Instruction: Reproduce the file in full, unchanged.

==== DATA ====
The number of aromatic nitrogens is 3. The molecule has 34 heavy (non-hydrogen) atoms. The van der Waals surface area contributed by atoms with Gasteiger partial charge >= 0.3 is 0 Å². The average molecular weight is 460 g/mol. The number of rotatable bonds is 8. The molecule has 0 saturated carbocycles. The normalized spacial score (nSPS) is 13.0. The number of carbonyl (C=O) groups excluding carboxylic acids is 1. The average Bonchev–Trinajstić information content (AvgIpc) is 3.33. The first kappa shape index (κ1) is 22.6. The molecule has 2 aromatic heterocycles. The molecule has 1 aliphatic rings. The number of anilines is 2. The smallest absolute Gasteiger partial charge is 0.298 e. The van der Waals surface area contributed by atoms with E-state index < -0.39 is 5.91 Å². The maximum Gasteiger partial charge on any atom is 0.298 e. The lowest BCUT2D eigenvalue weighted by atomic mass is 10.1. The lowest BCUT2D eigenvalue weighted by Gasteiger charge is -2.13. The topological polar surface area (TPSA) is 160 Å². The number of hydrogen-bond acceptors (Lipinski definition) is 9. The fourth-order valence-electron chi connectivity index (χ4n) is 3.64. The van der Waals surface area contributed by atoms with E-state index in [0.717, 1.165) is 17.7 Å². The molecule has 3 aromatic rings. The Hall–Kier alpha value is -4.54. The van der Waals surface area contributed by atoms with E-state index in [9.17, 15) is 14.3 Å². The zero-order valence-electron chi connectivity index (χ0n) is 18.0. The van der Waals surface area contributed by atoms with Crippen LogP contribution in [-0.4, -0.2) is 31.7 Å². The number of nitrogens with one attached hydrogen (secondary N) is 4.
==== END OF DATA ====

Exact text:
The number of aromatic nitrogens is 3. The molecule has 34 heavy (non-hydrogen) atoms. The van der Waals surface area contributed by atoms with Gasteiger partial charge >= 0.3 is 0 Å². The average molecular weight is 460 g/mol. The number of rotatable bonds is 8. The molecule has 0 saturated carbocycles. The normalized spacial score (nSPS) is 13.0. The number of carbonyl (C=O) groups excluding carboxylic acids is 1. The average Bonchev–Trinajstić information content (AvgIpc) is 3.33. The first kappa shape index (κ1) is 22.6. The molecule has 2 aromatic heterocycles. The molecule has 1 aliphatic rings. The number of anilines is 2. The smallest absolute Gasteiger partial charge is 0.298 e. The van der Waals surface area contributed by atoms with E-state index < -0.39 is 5.91 Å². The maximum Gasteiger partial charge on any atom is 0.298 e. The lowest BCUT2D eigenvalue weighted by atomic mass is 10.1. The lowest BCUT2D eigenvalue weighted by Gasteiger charge is -2.13. The topological polar surface area (TPSA) is 160 Å². The number of hydrogen-bond acceptors (Lipinski definition) is 9. The fourth-order valence-electron chi connectivity index (χ4n) is 3.64. The van der Waals surface area contributed by atoms with E-state index in [0.717, 1.165) is 17.7 Å². The molecule has 3 aromatic rings. The Hall–Kier alpha value is -4.54. The van der Waals surface area contributed by atoms with E-state index in [9.17, 15) is 14.3 Å². The zero-order valence-electron chi connectivity index (χ0n) is 18.0. The van der Waals surface area contributed by atoms with Crippen LogP contribution in [-0.4, -0.2) is 31.7 Å². The number of nitrogens with one attached hydrogen (secondary N) is 4.